[bangs on the table]

you're selling it, you wanna sell it. Well..."

 

Quote:
Originally Posted by Spitfisher View Post
 
Too low of spin ( in relation to club head and ball speed) will result in the ball hitting its apex and soon after that a steep decent to the ground. Picture a knuckle ball picture when release the ball, very little spin and the ball just drops on me plate

To high of spin rate, in most n stances anything over 3000 RPMs creates drag via disturbing more area around the ball and again some distance is lost.

The secret to distance is many factors, launch angle, club head and ball speed and yes spin, optimum spin for most recreational golfers with a 92-100 Mph driver club head speed will be 2000-2800 RPMs. That is what I have see for myself watching 1000s of aspiring low to middle handicap golfers with both trackman and flight scope machines.

 

Yep, its striking a balance. It is shocking how one bad swing can take a normally good backspin rate and jump it by 1500 rpm's. 

post #23 of 33
Quote:
Originally Posted by Spitfisher View Post


And NEWTOGOLF you too should not:-O make statements of the kind.

When it comes to spin and distance and statements relating to launch & carry by manufactures they are not just making statements or pulling them out of the air ( no pun intended)

Taylor made or any of the manufactures making such claims are reading straight off of 3 rd party launch monitors under laboratory like test conditions. Flights scope and trackman. It is total lack of judgement and knowledge to assume otherwise. Yes they are in business to make money and to sell clubs, but they are not in lying business to consumers.



Too low of spin ( in relation to club head and ball speed) will result in the ball hitting its apex and soon after that a steep decent to the ground. Picture a knuckle ball pitcher when he releases the ball, very little spin and the ball just drops on home plate.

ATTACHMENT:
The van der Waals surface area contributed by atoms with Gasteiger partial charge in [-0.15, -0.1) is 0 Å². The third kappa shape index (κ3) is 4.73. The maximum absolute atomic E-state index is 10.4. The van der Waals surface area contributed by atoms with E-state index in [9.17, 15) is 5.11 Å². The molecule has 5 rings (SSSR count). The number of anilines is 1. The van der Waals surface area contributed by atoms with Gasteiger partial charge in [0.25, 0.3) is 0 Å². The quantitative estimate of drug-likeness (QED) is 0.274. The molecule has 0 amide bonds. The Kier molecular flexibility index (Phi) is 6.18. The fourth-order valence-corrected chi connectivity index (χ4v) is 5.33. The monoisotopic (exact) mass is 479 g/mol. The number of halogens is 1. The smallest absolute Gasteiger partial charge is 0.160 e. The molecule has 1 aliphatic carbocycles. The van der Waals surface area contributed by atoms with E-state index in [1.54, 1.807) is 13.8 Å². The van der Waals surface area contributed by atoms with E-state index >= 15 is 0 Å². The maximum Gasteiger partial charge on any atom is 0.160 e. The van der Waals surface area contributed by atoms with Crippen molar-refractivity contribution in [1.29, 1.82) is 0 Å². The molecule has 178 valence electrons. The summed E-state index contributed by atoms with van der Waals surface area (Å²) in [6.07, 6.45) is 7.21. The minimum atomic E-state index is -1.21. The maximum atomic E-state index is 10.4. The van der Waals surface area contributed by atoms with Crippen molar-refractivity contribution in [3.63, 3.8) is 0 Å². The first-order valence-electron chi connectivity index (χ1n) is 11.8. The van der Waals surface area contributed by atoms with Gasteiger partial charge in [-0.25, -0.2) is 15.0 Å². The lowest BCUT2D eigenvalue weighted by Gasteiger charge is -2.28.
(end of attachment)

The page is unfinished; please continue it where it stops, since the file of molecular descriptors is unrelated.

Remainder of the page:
To high of spin rate, in most instances anything over 3000 RPMs creates drag via disturbing more area around the ball and again some distance is lost.

The secret to distance is many factors, launch angle, club head and ball speed and yes spin, optimum spin for most recreational golfers with a 92-100 Mph driver club head speed will be 2000-2800 RPMs. That is what I have seen for myself watching 1000s of aspiring low to middle handicap golfers with both trackman and flight scope machines.

Marketing is about taking the most ideal conditions and presenting them as facts to consumers.  With the exception of professional drivers do you really think the average person can achieve the 0-60 times car manufacturers quote?  Do you really gain 15 yards every time TM releases a new driver, I don't?

 

For years, many pro's went with lower lofted drivers because they provided them with the best numbers.  TM released the SLDR which has certain characteristics that requires most people use a higher loft than they typically would, that doesn't mean everyone not using a SLDR driver should go with a 15* loft.  

post #24 of 33
Quote:
Originally Posted by iacas View Post

A ball with 1000 RPM of spin will go shorter in almost all real world situations than a ball with 2500 RPM spin.

It's not newbie initiation - just please be careful with the advice you give out, to make sure it's not so general that it can be shown easily to be false. For every ball speed there's an optimal launch and spin. More or less spin will result in loss of distance.

BTW this is fun to play with: http://www.flightscope.com/index.php/Technology-Explained/trajectory-optimizer.html .

I'm in no position to give advice but since I play golf 7 days a week and hover around scratch and have played golf for 30 years I think my opinion shoild hold some weight. You taking what I post and spinning it way out of context. Too much spin on a golf ball will kill distance period. Right now I've been trying to qualify for the web.com tour but I need to work on certain aspects of my game.